Rating (Out of 5): ~3.5
Publisher: Yen Press
Release Date: 2007
Born during the sunrise - an auspicious beginning - the Azumas' newborn son is named Hikaru, which means "light". But during one play date, his mother notices that her son is slightly different from the other children. In the alternately heartwarming and bittersweet tale, a young mother tries to cope with both the overwhelming discovery of her child's autism and the trials of raising him while keeping her family together. This is a story that resonates not only for those whose families have been affected by autism, but also for all past, present, and future parents.
I’ve been interested in this book ever since I first heard about it. And I’m glad I finally picked it up.
Sachiko Azuma is at first perfectly happy. She’s happily married to a business man and just gave birth to her first baby boy. But then her husband starts working more and is never happy when home. And her perfect baby boy cries all the time and doesn’t like it when she holds him. He acts different than the other kids, but Sachiko doesn’t know how to handle it.
When it gets so bad she can’t handle it, she has to accept that her son is autistic, and then she has a fight with her husband.
It’s really tough at times, and seemed really realistic. Harshly realistic, really. Because at this point, few people knew what autism was, and most believed that it was caused by the mother not raising the child correctly. Hikaru, her son, is definitely hard to get to know; he doesn’t talk, he doesn’t understand social conventions, he doesn’t like being touched. But slowly, Sachiko learns how to handle him, how to teach him in a way he’ll understand, and she meets people who understand and help her.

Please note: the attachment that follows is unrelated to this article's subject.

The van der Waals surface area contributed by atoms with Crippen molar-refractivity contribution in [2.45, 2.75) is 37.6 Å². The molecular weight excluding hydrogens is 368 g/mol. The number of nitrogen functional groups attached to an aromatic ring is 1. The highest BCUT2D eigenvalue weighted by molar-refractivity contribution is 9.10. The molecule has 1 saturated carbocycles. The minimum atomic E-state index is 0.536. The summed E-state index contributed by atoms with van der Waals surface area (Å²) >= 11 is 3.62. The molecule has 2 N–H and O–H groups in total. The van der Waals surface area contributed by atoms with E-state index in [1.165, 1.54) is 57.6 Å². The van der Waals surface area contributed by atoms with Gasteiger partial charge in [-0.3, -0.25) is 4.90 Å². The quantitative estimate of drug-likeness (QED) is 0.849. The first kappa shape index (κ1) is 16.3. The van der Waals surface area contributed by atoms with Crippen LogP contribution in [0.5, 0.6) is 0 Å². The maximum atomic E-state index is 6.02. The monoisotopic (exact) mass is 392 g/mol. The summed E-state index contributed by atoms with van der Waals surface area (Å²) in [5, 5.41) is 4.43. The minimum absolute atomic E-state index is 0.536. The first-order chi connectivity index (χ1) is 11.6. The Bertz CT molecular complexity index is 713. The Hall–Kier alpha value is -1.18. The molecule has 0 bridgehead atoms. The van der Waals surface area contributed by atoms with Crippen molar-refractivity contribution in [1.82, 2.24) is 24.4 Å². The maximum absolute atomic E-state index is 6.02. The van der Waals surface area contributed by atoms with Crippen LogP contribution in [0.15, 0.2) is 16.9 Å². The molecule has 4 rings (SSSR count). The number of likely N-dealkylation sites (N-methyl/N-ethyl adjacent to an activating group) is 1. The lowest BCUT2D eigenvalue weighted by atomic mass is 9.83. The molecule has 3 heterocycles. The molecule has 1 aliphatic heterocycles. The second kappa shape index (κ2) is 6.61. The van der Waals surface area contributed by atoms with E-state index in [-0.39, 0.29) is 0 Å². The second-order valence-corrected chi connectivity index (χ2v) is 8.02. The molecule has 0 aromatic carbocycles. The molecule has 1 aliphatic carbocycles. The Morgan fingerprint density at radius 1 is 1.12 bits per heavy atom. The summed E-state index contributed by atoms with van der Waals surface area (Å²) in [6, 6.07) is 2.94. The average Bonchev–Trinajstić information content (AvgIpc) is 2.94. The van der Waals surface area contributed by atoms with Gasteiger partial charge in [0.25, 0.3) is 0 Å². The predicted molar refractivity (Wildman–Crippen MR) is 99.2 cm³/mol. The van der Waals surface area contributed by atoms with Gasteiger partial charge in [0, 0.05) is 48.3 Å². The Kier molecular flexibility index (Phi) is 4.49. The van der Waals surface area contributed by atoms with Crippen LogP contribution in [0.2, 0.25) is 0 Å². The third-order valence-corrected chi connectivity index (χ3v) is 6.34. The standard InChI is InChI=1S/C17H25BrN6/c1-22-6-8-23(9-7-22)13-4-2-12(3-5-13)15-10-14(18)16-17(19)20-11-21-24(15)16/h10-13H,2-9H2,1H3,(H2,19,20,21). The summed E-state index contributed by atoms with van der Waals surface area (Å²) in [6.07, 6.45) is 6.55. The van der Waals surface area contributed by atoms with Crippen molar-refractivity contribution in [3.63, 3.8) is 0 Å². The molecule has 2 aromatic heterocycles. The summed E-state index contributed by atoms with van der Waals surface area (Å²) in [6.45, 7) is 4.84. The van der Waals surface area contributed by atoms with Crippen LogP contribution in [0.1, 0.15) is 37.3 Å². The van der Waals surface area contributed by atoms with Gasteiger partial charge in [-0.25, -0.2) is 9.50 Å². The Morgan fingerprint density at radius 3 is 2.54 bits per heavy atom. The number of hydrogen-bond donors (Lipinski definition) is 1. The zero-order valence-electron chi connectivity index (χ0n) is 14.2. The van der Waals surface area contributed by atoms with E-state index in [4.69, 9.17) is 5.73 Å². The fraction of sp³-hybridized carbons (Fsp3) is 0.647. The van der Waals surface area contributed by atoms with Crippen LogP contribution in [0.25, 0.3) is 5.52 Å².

Living with autism is hard, and it takes a while for Sachiko to get used to it, to really understand it. But I like that she grew confident in herself and how she dealt with Hikaru, even in public. I especially liked that she didn’t try to hide it, that she was honest with everyone around her when it became apparent that something was odd with Hikaru. And it was nice that her husband and family backed her up about it.
I wasn’t sure where her marriage was going to go in the beginning, because her husband was just a jerk. But after their fight, when he gets overworked, he has to face reality and decide that being with his family is more important. I was really happy when he started really caring for Sachiko again, and when he started paying attention to Hikaru. That was really nice to see.
I was really impressed with this book. The writing is a little immature, rushed at times, but that got better throughout the book. Mostly, the look at autism was so realistic, and I was impressed with how it was handled. And not only with the Azuma’s household and family life, but the side characters have really realistic personalities and troubles.
I was really happy with this book, and I’m glad I picked it up.